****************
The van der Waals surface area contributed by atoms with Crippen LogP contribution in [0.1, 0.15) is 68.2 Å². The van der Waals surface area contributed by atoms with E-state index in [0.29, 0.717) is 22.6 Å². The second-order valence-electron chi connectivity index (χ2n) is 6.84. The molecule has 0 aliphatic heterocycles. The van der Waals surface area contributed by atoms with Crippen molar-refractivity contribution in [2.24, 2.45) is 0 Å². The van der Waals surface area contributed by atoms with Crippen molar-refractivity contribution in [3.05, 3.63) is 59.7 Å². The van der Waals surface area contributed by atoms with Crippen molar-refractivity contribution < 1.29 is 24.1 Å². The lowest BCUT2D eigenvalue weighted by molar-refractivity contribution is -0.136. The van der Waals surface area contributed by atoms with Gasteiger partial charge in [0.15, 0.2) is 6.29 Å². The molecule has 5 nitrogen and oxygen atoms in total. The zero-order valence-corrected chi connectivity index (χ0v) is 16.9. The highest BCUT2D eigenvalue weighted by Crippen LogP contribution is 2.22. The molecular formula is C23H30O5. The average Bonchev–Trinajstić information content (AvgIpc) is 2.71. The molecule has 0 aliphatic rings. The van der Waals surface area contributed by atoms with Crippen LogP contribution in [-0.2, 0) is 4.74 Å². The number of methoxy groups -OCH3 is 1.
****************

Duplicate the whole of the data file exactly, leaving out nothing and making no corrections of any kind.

The van der Waals surface area contributed by atoms with Crippen LogP contribution in [0.1, 0.15) is 68.2 Å². The van der Waals surface area contributed by atoms with E-state index in [0.29, 0.717) is 22.6 Å². The second-order valence-electron chi connectivity index (χ2n) is 6.84. The molecule has 0 aliphatic heterocycles. The van der Waals surface area contributed by atoms with Crippen molar-refractivity contribution in [2.24, 2.45) is 0 Å². The van der Waals surface area contributed by atoms with Crippen molar-refractivity contribution in [3.05, 3.63) is 59.7 Å². The van der Waals surface area contributed by atoms with Crippen molar-refractivity contribution < 1.29 is 24.1 Å². The lowest BCUT2D eigenvalue weighted by molar-refractivity contribution is -0.136. The van der Waals surface area contributed by atoms with Gasteiger partial charge in [0.15, 0.2) is 6.29 Å². The molecule has 5 nitrogen and oxygen atoms in total. The zero-order valence-corrected chi connectivity index (χ0v) is 16.9. The highest BCUT2D eigenvalue weighted by Crippen LogP contribution is 2.22. The molecular formula is C23H30O5. The average Bonchev–Trinajstić information content (AvgIpc) is 2.71. The molecule has 0 aliphatic rings. The van der Waals surface area contributed by atoms with Crippen LogP contribution in [-0.2, 0) is 4.74 Å². The number of methoxy groups -OCH3 is 1.